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Your Credit History
Your credit history is a picture of how well you are able to handle credit.
Basically, it acts as your financial report card, showing whether you pay
the money you owe on time or not.
make history - paint your financial
credit reporting bureaus
interested in your own history?
Paint your own financial portrait
Timely loan payments are just one part of your credit history. It might also
include information on payments for rent or utilities. Or it could indicate
how you manage your checking and savings accounts (including any bounced
Your total outstanding debts, as well as the amount of unused credit already
available to you (through bank, store, or oil company cards), are typically
Who keeps this information?
Credit bureaus are independent agencies that collect information on people
who use credit. They act as central distribution centers for credit information,
making it easy for potential lenders to get your accurate credit history
Local agencies are located in most states, but three national bureaus handle
the largest share of inquiries and reports. All credit bureaus should have
the exact same information on your history, but information can differ between
So, if you find a discrepancy on your report, contact the reporting bureau
in writing within 30 days (see the credit bureaus listed on the back
Who's watching whom?
Remember, a number of laws regulate credit bureaus and protect your rights.
For more information, contact your regional FTC office or write to:
Federal Trade Commission
600 Pennsylvania Avenue
NW Washington, DC 20580
Who has access to it?
You can be reasonably sure that anyone planning to lend you money or extend
credit to you will review your credit history. Credit bureaus are not required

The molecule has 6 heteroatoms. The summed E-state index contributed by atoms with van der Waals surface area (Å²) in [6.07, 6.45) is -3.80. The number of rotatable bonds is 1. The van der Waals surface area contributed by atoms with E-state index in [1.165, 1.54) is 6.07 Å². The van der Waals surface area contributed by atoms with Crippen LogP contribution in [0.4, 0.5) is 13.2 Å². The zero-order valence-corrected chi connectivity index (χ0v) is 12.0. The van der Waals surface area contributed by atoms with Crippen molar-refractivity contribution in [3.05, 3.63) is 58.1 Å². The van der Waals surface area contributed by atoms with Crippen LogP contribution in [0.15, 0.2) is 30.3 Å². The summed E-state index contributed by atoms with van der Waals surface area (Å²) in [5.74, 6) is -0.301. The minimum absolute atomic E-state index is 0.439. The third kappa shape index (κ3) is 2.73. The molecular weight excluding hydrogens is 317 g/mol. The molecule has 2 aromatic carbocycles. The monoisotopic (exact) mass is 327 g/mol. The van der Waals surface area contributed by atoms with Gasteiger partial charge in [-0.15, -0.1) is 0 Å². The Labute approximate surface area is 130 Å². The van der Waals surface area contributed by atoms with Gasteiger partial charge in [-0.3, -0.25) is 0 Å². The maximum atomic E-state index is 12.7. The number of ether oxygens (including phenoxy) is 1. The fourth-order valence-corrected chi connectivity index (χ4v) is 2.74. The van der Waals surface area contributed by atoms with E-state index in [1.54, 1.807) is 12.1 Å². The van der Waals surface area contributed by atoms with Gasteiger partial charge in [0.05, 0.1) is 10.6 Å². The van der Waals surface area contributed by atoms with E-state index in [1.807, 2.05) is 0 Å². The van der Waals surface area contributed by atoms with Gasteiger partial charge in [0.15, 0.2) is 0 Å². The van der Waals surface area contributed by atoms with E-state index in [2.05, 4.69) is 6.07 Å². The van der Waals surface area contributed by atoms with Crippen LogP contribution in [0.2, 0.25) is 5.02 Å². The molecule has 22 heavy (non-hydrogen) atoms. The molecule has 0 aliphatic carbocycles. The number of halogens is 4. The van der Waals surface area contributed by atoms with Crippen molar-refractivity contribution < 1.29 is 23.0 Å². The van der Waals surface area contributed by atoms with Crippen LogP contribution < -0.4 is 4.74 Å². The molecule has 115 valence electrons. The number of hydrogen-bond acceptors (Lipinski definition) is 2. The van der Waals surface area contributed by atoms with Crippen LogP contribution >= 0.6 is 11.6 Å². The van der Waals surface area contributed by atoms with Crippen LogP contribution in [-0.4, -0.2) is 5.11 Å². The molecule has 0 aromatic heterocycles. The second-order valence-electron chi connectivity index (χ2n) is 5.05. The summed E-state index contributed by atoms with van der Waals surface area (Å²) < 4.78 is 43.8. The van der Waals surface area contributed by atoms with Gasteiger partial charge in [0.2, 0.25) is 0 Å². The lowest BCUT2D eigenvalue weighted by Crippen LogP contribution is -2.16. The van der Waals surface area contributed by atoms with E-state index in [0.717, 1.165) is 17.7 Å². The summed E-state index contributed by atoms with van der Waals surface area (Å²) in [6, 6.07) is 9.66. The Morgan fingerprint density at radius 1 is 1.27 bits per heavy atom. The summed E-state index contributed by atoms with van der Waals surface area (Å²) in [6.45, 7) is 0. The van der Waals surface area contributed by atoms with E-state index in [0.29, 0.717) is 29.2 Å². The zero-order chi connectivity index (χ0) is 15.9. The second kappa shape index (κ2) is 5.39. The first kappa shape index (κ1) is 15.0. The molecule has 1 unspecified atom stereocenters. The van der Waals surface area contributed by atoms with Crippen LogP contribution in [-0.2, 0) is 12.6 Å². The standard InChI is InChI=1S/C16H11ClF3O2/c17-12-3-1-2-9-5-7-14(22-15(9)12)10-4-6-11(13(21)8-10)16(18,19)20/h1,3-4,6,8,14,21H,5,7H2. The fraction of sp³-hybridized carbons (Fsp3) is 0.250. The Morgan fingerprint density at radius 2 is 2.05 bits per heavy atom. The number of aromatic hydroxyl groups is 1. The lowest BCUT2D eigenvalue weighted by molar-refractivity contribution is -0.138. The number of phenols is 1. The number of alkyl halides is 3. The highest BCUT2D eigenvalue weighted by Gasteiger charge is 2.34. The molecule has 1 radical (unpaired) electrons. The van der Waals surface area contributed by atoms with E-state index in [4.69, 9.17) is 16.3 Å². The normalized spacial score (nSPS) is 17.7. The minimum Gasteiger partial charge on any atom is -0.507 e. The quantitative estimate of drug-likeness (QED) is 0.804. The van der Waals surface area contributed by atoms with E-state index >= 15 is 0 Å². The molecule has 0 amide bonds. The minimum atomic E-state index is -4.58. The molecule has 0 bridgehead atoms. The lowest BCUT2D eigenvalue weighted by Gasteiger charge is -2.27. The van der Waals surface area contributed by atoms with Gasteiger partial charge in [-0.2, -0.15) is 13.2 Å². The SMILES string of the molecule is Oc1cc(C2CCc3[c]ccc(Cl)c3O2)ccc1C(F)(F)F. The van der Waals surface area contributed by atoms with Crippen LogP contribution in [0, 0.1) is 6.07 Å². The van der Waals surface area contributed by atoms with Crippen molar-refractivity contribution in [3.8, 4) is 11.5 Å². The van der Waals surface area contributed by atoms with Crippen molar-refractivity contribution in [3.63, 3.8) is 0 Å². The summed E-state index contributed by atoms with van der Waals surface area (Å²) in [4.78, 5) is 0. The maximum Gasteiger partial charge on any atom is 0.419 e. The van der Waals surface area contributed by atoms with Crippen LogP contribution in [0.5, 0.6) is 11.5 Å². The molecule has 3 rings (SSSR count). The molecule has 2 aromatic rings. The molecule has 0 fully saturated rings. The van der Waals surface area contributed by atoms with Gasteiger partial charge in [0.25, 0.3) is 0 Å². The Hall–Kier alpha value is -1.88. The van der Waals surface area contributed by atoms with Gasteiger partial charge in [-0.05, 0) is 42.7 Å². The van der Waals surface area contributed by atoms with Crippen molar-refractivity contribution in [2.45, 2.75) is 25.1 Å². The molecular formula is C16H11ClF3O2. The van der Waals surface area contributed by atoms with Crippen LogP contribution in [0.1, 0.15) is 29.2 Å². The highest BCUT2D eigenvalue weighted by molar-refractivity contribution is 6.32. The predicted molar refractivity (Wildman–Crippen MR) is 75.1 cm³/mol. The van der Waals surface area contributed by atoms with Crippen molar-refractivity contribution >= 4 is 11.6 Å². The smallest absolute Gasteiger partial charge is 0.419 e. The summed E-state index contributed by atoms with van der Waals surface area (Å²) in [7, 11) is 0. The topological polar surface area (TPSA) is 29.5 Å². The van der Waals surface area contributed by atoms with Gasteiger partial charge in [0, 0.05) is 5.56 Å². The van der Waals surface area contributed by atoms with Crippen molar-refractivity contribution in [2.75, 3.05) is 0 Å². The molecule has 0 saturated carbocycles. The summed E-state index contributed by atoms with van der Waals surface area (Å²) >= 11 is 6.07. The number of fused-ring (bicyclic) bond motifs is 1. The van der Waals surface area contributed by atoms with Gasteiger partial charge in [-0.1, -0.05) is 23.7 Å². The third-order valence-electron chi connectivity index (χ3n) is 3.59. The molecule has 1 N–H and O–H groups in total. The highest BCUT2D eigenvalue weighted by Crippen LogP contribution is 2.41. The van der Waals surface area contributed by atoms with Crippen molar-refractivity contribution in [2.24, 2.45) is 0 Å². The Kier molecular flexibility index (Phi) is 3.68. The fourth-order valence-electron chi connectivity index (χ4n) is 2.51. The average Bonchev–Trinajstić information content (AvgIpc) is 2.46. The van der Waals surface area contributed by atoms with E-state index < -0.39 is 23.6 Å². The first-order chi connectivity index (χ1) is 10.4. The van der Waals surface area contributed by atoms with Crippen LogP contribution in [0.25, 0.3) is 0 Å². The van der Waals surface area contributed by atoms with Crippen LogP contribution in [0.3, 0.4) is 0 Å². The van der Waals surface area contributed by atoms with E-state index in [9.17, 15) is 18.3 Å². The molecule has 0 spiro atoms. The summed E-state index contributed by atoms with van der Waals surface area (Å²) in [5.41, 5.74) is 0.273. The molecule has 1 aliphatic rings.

to notify you when someone has asked to review your report.
Credit card issuers, auto financing companies, college loan issuers, insurance
companiesand yes, even landlords and potential employerscan legally
access this information to help determine whether they wish to do business
In many cases, they are simply verifying the accuracy of information that
you have already provided to them. In addition to looking at your credit
history, potential lenders and businesses usually consider job history and
current earnings to determine how much credit they are willing to extend.
Inquiring minds want to know
If you have been denied credit in the past 60 days, you are entitled by law
to receive a free copy of your report from the credit bureau that issued
it. If you are simply interested in reviewing your report, credit bureaus
will issue one to you for a nominal fee.
Credit bureaus are legally bound to rectify mistakes. Therefore, if your
report is inaccurate, contact the reporting bureau within 30 days by sending
a written statement of 100 words or less detailing your situation. Provide
photocopies or other proof to support your claim. Keep in mind that this
correspondence will become part of your credit history record.
Interested in your own history
Local credit reporting agencies can usually be found in your yellow pages.
The three national credit bureaus can be reached at the phone numbers below.
Fees for individual credit reports can range from free to approximately $8.
Once a year, a credit report or credit score is allowed to each individual for free.
- Equifax: 1-800-685-1111
- Experian: 1-800-392-1122
- Trans Union Corporation: (510) 689-1912
Since December 1999 - last modified: February 22, 2012